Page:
So back to my straw. The way the job went everyday this week was I would get in at 9 or 10pm and check to see that the trucks were in the dock. The team came in at 10pm when the store closed. Yep we had two trucks tonight. The Logistics team lead came over to me and said half the team was detained by INS tonight for questionable citizenship. Great…This is going to be fun to explain in the morning.

The Hardlines ETL came in and I informed him we had half the team in tonight. We both looked at each like “O’boy.” I was glad he was there to help but he wasn’t very nice to people. He screamed at people to work faster all night long. I told him to lighten up and he said “You don’t understand, you can’t be nice to people, they won’t get the job done.” Not sure if that was the initial straw that broke the camel’s back as I was 100% sure that straw would arrive around 7am.

Unloading the trucks

Unloading the trucks is like a bucket brigade. By that I mean you have two people in the truck throwing the cases to the front (unless its fragile). There are ramps with rollers that make the cases easier to go down the line. Before they are placed on a pallet they are scanned in. There are several pallets set up by department so a pallet gets pulled out by pallet jack to that department once it’s full.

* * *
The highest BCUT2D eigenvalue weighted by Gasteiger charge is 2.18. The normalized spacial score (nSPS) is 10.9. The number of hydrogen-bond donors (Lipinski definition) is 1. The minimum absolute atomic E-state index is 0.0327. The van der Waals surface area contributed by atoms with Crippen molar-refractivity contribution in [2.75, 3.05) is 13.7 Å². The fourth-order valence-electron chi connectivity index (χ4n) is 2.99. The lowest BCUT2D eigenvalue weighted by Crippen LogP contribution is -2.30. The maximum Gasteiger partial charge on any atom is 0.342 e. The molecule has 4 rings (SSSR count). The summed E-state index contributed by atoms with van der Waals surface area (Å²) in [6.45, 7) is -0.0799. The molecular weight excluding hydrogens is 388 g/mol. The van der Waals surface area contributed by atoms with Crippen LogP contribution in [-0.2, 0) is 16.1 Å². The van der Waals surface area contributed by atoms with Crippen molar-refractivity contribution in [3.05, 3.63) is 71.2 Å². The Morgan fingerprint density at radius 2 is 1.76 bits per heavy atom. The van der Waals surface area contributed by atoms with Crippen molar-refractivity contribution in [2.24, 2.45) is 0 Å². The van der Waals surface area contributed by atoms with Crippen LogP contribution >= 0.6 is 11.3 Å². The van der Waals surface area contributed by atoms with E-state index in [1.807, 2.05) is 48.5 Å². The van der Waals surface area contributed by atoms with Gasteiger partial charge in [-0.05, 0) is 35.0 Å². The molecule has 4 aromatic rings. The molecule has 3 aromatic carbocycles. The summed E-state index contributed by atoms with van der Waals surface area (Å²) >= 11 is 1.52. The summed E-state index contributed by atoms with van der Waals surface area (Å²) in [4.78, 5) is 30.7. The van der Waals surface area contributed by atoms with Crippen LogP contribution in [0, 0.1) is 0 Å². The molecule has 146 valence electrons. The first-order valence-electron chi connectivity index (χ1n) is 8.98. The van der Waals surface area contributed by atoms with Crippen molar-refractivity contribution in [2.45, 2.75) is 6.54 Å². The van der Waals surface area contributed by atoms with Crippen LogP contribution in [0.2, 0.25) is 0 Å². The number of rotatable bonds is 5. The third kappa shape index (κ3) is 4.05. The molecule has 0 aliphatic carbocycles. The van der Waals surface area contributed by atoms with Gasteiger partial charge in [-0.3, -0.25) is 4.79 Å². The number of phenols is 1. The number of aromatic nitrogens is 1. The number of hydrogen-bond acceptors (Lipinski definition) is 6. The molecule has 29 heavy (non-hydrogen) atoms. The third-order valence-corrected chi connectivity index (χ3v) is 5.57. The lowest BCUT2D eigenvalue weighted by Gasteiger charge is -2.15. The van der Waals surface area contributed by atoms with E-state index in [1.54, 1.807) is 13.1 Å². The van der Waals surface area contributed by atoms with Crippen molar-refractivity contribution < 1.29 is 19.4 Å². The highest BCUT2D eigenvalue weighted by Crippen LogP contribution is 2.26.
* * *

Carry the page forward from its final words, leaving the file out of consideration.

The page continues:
You usually have people on the floor that start filling the shelves with goods. We were half staffed though, so we had the truck team and a small team on the floor. The people that were there really worked 110% that night despite the other ETL swearing and yelling all night long. Dude lighten up! He kept telling me I wasn’t going to make it as a Logistics ETL if I was nice. You can’t be nice. You have to be a dick. Well I wasn’t that guy…

Right around 6am We started pulling stuff to the back and setting it so we could still work the cases during the day, we had no choice. We got further along than I thought. This team had the same results usually with a full team so we did pretty good considering. Now the question was which Store Manager was going to show up. The Nice very personable STL or the Bi-Polar one.

The Morning walk

Most mornings, everything is put away and the backroom is clean and ready to go. When this happens there are Pallets stacked up in the backroom and not all the shelves get re-stocked properly. This was going to be fun…The day ends for logistics with a walk with the STL and a report of how things went.

The STL arrives and I tell him what happened. “YOU ARE GOING TO START WITH EXCUSES!” he screamed. Okay Bi-Polar STL was here today, great…We got to cosmetics and the team leader was putting some of the stock we didn’t get to up on the shelves. “WHAT THE HELL ARE YOU DOING? YOU DON’T DO THAT, THEY ARE SUPPOSED TO DO IT!” And when I say yelled I mean YELLED.